Extreme, unacceptable, unpresentable.
These are words African Australian students still hear to describe their natural hair.
A 2019 study by the UK’s World Afro Day found that one in six students with Afro hair said they had a bad experience in school as a result of their hair. When it came to adults reminiscing on their school days, 68% said they’d preferred to have straight Caucasian or Asian hair when they were children.
For many Black people, altering their appearance to fit white expectations is a matter of instinct. In many cases, the trauma of having to change the way they look to meet arbitrary white standards of what is presentable is something that starts with the school dress code.
Living with that history takes serious emotional labour ― something Sydney-based recording artist JamarzOnMarz (real name James Emmanuel) knows all about.
While attending his rural New South Wales private school, Emmanuel could not embrace his Afro and its corresponding protective styles without the school outlawing it as “extreme.”
“My school years were spent being coerced into shaving my head,” he wrote for HuffPost Australia.
“I realise they made it extremely hard for students of the African diaspora to embrace their identities.”
To celebrate World Afro Day, Emmanuel has launched the #ProtectBlackStudents initiative with the hope of ending Afro hair discrimination in Australian schools.
World Afro Day (WAD) is a global day of change, education and celebration of Afro hair, culture and identity founded by Michelle DeLeon in London 2017 and endorsed by the UN Office of the High Commissioner for Human Rights. Through global education programmes, WAD aims to challenge the bias and societal norms that exclude, shame and pressure those with Afro-textured hair to conform.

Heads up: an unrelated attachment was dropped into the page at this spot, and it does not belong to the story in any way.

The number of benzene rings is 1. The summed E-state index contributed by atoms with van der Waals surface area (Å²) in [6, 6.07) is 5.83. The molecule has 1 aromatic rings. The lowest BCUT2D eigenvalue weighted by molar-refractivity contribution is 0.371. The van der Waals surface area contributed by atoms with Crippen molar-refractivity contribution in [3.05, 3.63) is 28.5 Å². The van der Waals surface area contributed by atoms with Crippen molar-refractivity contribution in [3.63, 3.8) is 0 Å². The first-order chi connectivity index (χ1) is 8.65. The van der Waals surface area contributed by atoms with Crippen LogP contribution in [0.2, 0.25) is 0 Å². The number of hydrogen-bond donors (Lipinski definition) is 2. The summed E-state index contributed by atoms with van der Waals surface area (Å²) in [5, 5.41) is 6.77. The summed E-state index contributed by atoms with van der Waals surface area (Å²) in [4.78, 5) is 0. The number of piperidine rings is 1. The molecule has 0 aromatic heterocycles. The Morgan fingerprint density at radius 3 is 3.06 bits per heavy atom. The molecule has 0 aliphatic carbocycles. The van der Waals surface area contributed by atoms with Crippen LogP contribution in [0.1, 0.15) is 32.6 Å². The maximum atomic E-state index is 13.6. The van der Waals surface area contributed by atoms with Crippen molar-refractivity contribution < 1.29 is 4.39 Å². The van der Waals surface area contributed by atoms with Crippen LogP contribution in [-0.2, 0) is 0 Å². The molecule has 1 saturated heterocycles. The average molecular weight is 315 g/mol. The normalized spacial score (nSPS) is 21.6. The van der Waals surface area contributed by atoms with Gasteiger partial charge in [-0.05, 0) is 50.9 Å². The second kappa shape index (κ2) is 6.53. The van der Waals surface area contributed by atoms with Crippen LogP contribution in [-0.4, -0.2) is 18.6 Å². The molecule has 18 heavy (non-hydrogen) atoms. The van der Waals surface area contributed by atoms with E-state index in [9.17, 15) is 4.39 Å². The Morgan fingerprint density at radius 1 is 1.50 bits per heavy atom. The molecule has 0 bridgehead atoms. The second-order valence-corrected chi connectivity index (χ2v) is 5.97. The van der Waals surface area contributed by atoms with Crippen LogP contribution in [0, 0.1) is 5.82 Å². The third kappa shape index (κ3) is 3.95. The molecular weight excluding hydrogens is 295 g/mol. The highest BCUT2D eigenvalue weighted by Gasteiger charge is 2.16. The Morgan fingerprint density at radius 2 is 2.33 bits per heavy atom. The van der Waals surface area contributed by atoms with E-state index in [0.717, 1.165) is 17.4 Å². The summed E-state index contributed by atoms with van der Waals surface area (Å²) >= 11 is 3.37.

“My hopes for #ProtectBlackStudents is that it becomes a multifaceted global hashtag because this is a global issue,” Emmanuel said.
“Australia is only now realising, firstly, these types of covert discriminations occur in schools and, secondly, how severe and traumatic these racist microaggressions are.”
For Emmanuel, who has young nephews and nieces, it is important to protect and empower Australia’s next generation of Black students on a day that is a reminder to “embrace our culture and heritage.”
Though Emmanuel has more than 23,000 signatures on a petition to end hair discrimination in schools, NSW Education Minister Sarah Mitchell’s official response has been lackluster.
“Countless students and alumni have reached out to me, saying they’ve been discriminated against similarly,” Emmanuel told HuffPost.
“There are so many culturally diverse students being whitewashed into upholding Eurocentric beauty standards. I’m asking our leaders to help eradicate the bias against Afro hair in society and normalise it in Australian schools.”
NSW Attorney-General Mark Speakman, who the petition is also addressed to, told HuffPost in a statement he encourages those that have been subjected to racism at school to make a complaint to Anti-Discrimination NSW.
“The Anti-Discrimination Act 1977 prohibits an educational authority from discriminating against a student on the ground of race, colour, descent, national origin, ethno-religious origin or ethnic origin by, among other ways, subjecting the student to any detriment,” Speakman said of the Act that does not specifically mention grooming codes or uniforms.
and post a photo of yourself with the hashtag #ProtectBlackStudents written on a blank piece of paper. You can also post with the #WorldAfroDay hashtag.
Others on social media joined the cause to call for more guidance on hair in schools: